The fact that competition breeds innovation is undeniable. In some cases, though, it leads to bitter friction. Take, for example, the epic, decades-long rivalry between the Los Angeles Lakers and the Boston Celtics, or the ongoing Twitter beef between Wendy’s and Burger King. The cannabis industry is not immune to such contention.
For cannabis connoisseurs, perhaps the most legendary rivalry is that between the self-proclaimed “King of Cannabis,” Arjan Roskam, and Scott Blakey, known by his breeding name, “Shantibaba” — a dispute that dates back to when I was just a kid playing on the monkey bars at recess in elementary school and thought “weed” and “pot” were different drugs.
As the story goes, a number of prominent breeders, including Roskam and Blakey, founded and worked at the Green House Seed Company and the Green House Coffeeshops. During this time, the company produced a number of today’s most popular strains, including the White family and several High Times Cannabis Cup winners. In 1998, however, Shantibaba parted ways with the Green House Seed Company and went on to create Mr. Nice Seed Bank with Nevil Shoenmakers and Howard Marks (aka Mr. Nice). The divorce between the breeders has spiraled into one of the most dramatic and public feuds in the world of cannabis, with each attacking the other in popular genetics forums (if you can’t tell, weed nerds spend a lot of time in the forums).
Critical Mass by the numbers: $12/gram, $35/eight at Oasis Cannabis Superstore, 6359 East Evans Ave., Denver
Ultimately, both breeders experienced great success and ascended to industry-wide notoriety. Perhaps their conflict led them to constantly try and beat one another at the Cannabis Cup and elsewhere. The resulting genetics were truly a gift for cannabis consumers. After starting Mr. Nice Seeds, Blakey and Marks developed such strains as Black Widow and Critical Mass.
The latter is extremely prominent in Spanish cannabis circles. A reviewer for Cannabis Now even dubbed it the Blue Dream of Barcelona due to its ease of cultivation and high indoor yields — quite a compliment, considering that Civilized reported that Blue Dream was the most popular strain sold in both Colorado and Washington stores last year.
As with many of Holland’s most popular hybrids, Green House and Mr. Nice genetics are firmly embedded in Colorado cannabis circles.
One such grower that utilizes these Dutch genetics is Fat Face Farms, a Denver-based wholesale cannabis cultivator. Currently, Oasis Cannabis Superstore locations are stocking Fat Face product — and surprisingly, publicly displaying who grew it.
Strain and gear reviews
How do you consume your cannabis? Product reviews from Firefly, O.penVape, Sasquatch Glass, Grenco Science, Raw papers and more. Want your gear reviewed? Submit your glass, vapes and more: email@example.com.
Here’s a random tidbit about wholesale cannabis: Of the god-knows-how-many stores I have visited, this is the only one I’ve ever seen in Colorado that identifies who grew its wholesale product. The signage at Oasis brought back memories of shopping at Ganja Goddess in Seattle, where, because of Washington’s rule that stores are prohibited from growing product, most places post grower-specific labels.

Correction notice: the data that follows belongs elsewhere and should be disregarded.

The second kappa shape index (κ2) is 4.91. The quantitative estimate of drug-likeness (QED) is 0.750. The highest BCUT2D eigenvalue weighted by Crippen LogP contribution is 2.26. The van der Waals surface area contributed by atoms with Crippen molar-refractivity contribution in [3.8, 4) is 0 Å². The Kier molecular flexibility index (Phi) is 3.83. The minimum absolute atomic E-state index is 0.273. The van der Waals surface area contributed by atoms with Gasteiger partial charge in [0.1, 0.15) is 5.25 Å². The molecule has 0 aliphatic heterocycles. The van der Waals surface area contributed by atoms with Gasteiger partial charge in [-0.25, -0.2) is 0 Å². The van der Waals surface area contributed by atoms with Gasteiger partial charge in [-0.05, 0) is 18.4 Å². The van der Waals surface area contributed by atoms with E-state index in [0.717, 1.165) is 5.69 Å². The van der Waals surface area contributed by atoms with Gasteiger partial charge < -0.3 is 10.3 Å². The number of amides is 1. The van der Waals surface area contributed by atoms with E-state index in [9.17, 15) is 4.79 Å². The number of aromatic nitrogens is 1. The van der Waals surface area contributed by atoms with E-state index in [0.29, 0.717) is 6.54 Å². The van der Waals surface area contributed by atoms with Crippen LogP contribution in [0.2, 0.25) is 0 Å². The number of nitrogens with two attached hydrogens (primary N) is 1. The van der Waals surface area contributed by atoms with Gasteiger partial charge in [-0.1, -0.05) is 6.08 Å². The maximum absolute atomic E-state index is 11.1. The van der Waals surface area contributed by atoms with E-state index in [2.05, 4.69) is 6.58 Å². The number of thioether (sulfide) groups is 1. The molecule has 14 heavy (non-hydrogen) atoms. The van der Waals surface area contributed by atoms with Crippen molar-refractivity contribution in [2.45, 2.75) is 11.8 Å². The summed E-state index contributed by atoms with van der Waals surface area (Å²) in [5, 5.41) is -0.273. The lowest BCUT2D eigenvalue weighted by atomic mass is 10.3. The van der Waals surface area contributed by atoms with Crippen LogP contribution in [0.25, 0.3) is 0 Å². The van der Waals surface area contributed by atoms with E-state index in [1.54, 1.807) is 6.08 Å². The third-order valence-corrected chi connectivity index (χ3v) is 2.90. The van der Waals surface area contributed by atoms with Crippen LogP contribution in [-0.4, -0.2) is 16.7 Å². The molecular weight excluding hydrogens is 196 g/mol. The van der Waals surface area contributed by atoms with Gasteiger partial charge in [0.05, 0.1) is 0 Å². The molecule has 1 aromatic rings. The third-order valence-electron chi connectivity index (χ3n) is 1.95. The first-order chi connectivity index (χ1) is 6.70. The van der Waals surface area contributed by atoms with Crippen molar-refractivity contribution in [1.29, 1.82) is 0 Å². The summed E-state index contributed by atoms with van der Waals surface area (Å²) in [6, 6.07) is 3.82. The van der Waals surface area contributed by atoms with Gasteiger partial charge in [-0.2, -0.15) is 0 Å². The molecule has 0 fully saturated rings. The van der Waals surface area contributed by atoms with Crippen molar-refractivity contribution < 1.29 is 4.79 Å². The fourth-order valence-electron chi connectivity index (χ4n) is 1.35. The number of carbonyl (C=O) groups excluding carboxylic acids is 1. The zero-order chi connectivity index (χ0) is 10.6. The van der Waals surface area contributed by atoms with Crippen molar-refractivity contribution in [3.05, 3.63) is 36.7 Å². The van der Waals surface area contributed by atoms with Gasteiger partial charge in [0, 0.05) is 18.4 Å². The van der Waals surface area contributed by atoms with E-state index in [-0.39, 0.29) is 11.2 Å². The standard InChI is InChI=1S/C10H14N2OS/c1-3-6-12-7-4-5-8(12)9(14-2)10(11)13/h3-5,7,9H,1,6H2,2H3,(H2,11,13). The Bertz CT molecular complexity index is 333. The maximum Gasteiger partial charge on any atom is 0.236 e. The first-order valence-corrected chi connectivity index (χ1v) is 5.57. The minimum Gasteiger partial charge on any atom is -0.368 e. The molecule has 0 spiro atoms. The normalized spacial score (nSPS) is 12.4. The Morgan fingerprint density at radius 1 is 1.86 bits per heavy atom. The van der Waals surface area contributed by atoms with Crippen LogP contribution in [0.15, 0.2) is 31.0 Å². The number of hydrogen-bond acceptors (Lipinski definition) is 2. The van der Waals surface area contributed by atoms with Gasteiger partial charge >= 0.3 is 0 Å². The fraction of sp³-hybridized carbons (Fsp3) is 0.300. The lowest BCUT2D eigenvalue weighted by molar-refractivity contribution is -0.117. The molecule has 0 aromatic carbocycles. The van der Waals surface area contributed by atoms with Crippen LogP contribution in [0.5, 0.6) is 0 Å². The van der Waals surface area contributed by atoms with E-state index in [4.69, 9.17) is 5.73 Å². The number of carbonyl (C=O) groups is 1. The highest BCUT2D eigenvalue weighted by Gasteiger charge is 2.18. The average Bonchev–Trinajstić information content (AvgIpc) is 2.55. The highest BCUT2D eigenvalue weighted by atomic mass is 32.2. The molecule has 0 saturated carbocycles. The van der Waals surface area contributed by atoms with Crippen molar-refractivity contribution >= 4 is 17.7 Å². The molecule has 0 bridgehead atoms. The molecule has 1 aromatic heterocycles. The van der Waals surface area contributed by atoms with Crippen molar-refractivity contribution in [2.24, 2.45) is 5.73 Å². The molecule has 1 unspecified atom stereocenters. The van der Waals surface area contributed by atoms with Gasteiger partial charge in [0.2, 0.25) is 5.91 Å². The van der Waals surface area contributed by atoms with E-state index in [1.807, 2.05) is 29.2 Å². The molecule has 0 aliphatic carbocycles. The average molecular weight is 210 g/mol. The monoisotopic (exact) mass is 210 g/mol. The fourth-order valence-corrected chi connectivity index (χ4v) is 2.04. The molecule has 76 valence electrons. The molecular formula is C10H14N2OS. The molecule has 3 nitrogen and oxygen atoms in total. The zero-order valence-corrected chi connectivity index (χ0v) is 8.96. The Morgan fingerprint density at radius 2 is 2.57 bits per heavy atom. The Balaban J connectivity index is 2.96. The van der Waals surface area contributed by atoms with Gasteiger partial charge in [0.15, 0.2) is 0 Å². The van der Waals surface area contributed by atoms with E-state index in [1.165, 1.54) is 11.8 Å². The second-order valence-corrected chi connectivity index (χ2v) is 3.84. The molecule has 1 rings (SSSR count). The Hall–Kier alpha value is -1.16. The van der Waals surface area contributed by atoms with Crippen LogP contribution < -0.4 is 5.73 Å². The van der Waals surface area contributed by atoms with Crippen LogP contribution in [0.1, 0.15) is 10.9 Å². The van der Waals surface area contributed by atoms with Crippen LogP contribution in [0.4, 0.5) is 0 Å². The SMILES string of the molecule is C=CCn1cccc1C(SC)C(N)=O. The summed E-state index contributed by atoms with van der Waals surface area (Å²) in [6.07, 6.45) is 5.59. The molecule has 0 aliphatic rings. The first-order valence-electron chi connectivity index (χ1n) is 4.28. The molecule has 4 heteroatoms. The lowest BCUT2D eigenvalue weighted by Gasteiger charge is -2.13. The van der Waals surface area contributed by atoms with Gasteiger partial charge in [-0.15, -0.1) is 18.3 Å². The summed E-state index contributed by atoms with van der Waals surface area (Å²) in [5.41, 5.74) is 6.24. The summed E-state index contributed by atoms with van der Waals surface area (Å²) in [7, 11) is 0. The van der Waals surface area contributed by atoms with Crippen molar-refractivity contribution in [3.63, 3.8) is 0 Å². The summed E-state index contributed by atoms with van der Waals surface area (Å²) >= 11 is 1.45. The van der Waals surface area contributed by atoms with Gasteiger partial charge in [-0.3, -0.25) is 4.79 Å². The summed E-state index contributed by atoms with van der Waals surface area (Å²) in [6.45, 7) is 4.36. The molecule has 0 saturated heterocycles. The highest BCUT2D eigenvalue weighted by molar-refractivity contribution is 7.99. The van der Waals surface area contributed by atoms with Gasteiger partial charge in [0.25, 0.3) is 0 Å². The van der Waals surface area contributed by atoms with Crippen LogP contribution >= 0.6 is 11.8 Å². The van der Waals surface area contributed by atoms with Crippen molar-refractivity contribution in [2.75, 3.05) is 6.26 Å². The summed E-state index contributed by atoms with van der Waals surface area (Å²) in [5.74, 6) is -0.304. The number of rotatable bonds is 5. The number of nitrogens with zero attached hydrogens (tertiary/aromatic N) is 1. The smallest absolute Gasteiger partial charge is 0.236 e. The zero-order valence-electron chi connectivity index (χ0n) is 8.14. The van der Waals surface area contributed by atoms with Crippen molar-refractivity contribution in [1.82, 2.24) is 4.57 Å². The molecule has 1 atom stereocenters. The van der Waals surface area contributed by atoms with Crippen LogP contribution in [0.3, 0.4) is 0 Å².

Colorado’s regulatory system, however, was built on vertical integration, meaning sellers must grow most of their own. This made it an easy assumption for shoppers to know where their weed was coming from, but that rule was lifted in late 2014. The fact that most Colorado stores don’t disclose the source of their wholesale flower is not intentional, and in fact, most will tell you if you ask. I predict that as more wholesale cultivators emerge, Washington-style branding and packaging will become more prevalent as growers move to protect their brand identity.
According to Mr. Nice Seeds, Critical Mass was formally known as Big Bud and is a cross of a heavy Afghan indica and Skunk #1 (presumably the legendary original developed by David Watson at Cultivator’s Choice).
The nug was tight and dense with dull orange hairs on the end. The uniform trichome coverage made it look soft and fluffy. It was primarily sweet and fruity, with both floral and musky hints. The leaves were a shade of olive green with some bright neon patches. When I broke it open, a citrus fragrance emerged. I put the broken nug up to my nostril to take in the scents. It slapped me right in the nose, almost causing me to sneeze.
I took the smaller of the pieces, crushed it between my fingers and loaded the chillum.
The first hit was fruity but had a dull sweetness, akin to a pear. Immediately after I exhaled, I coughed and it tasted like I just swallowed a handful of pine needles. I killed the bowl in a couple more hits and went back inside. As I walked in, I noticed an aftertaste of fresh avocado.
I felt a warm sensation in my upper back, creeping its way into my shoulders and upper arms and slowly relieving my soreness and tension. I didn’t even realize I had been clenching my shoulders until they relaxed a few minutes later. I went to watch a quick episode of “Better Call Saul” before bed and noticed that, while I wasn’t mentally stimulated, the high wasn’t debilitating. I had to dim the lights because my eyes seemed hypersensitive to the bright white. After the show ended, I had no problem melting into my mattress.
“Critical mass” is the minimum size or amount of something required to start or maintain a venture. The number of cannabis-friendly voters in Colorado needed to reach a critical mass in order for us to have the constitutional right to buy weed in a store (and for me to write reviews). Thanks to that critical mass of voters, I have the privilege of writing about this Critical Mass.
It’s a wonderful time to live in Colorado.